As the grey, gloomy season kicks in, my reading habits go into first gear. Autumn and early Winter have always been a time for reading for me in Tokyo. After all, who wants to go out when its so dreary outside? I have read more in Tokyo, in Wintertime, than anytime since I was a teenager.
And one of the pleasures of reading here is that you often walk into a second hand book store, with a small, utterly random selection of English books, and walk out with something you would never have bothered to read otherwise. Thats how I ended up with a history of the African elephant, for example, and learned that in 1255 Henry III kept his first elephant in the Tower of London, feeding it beef and red wine (until it died, soon after).
Another quite random, but fascinating find was this book:
It is about the wild sex and drug-fuelled lives of expats in Asia’s boom years, told (autobiographically)by Karl Taro Greenfeld, TIME Asia’s Deputy Editor and – get this! – a former JET participant in Kanagawa. The dude lived in Kugenuma!!! The first chapter, for me, was fascinating – to read about someone who was in a situation so similar to myself and went on to such glamorous heights…although if you read the book, you realise its not really “all that”. Greenfeld is a curious narrator. You can’t help admiring his candor (how did he land the TIME job after admitting in print to getting high off cough syrup, heroin addiction, alcoholism, and going into some rather nasty detail about his encounters with third world hookers?) In the end he really comes across as not a very nice person – desperately insecure and driven by a raging need to compete – for stories, for status, for women…
Nonetheless, he comes through with the goods in his surprisingly detailed description of JET life – classes fullof dead-eyed, vaguely malignant kids and how the teachers at his school hate him for playing Pacman at his desk, and about his own attitudes to teaching (this sucks! how did I end up here!). He talks about living in his little apartment and hanging out with other teachers he doesnt really like for the sake of company, and feeling that his life was “small” and nothing would ever happen to him here. He blasts Japan-know-it-alls who become absurdly enthusiastic about everything Japanese and “hags” who are “all about lesson sharing and TOEFL videos”. He goes to a JET Midyear Conference (delicious to read that in print!) and scores with a hot Australian teacher, but overall his view of JET in Kanagawa is of a bleak, ridiculous wasteland and the lowpoint of his life (and bear in mind, he later became a heroin addict!) My favorite line in the book: “Dan Quayle is so stupid, he could have been an English teacher in Kanagawa”.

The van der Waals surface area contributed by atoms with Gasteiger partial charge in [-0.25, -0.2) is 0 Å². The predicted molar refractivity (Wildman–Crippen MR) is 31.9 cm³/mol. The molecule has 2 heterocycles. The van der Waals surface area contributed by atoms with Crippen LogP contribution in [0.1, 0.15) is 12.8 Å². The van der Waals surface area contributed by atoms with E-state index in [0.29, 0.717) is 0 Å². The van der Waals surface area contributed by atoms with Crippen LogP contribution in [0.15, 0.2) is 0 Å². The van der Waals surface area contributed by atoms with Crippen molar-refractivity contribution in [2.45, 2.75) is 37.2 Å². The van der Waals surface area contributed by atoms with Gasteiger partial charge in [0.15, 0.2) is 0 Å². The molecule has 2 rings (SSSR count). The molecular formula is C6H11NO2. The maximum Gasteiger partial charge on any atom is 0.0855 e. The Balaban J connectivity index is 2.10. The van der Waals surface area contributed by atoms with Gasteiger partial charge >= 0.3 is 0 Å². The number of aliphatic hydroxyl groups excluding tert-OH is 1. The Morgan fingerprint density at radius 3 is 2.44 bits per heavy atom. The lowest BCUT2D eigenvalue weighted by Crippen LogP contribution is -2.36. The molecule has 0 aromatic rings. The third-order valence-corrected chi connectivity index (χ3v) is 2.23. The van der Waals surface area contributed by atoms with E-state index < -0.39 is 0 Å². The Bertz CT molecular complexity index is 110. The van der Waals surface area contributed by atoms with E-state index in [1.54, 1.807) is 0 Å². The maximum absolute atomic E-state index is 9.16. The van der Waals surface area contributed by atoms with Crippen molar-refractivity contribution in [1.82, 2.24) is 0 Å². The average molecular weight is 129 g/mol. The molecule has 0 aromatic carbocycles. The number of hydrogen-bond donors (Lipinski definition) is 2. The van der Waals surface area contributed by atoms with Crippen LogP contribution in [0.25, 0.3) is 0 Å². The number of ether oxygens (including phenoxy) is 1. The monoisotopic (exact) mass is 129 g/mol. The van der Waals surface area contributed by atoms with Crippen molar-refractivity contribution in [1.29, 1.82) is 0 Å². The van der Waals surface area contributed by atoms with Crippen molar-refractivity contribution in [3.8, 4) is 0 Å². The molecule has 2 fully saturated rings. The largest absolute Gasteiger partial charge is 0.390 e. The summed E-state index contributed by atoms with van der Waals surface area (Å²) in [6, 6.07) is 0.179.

But after the first sneering, gloriously bitter hatchet job on JET, the book loses momentum for me. I just want to read about him, his path after and through JET, not second hand reportage on a bunch of vapid, hard~drinking, beach hopping finance proffesionals, partying and plundering their way through Thailand and Indonesia. And the revelation that it was all -the drugs and nomadic partying – kinda, well… pointless is a bit of a no-brainer. I think everyone but him had already figured that out….
Anais Nin was a writer who also enjoyed a nomadic, hard-partying existence but one with a lot more depth. She is best remembered as an exotic name to drop in conversation (Madonna once mispronounced her name in an interview…although I admit I have no idea how to say it) and as a muse who flitted between brilliant men, hanging out with some of the brightest artistic lights between the Wars and discovering Henry Miller. But this view of her – as some kind of hedonistic party girl – seems rather shallow after reading “Spy in the House of Love”. The no-doubt-deeply-autobiographical account of a restless woman who drifts from man to man and crucifies herself with guilt, is a startlingly insightful psychological novel. In fact, I have never read anything like it. All the action, the turmoil, is internal – in the thoughts and feelings of Sabina, an unfaithful wife, as expressed by her to the nameless man (part-psychiatrist, part private detective) known only as the “lie detector”. And her eye for telling detail, her perceptiveness, her keen understanding of the human condition are remarkable… Daisuke recommended this book and I can see why – quite eye opening….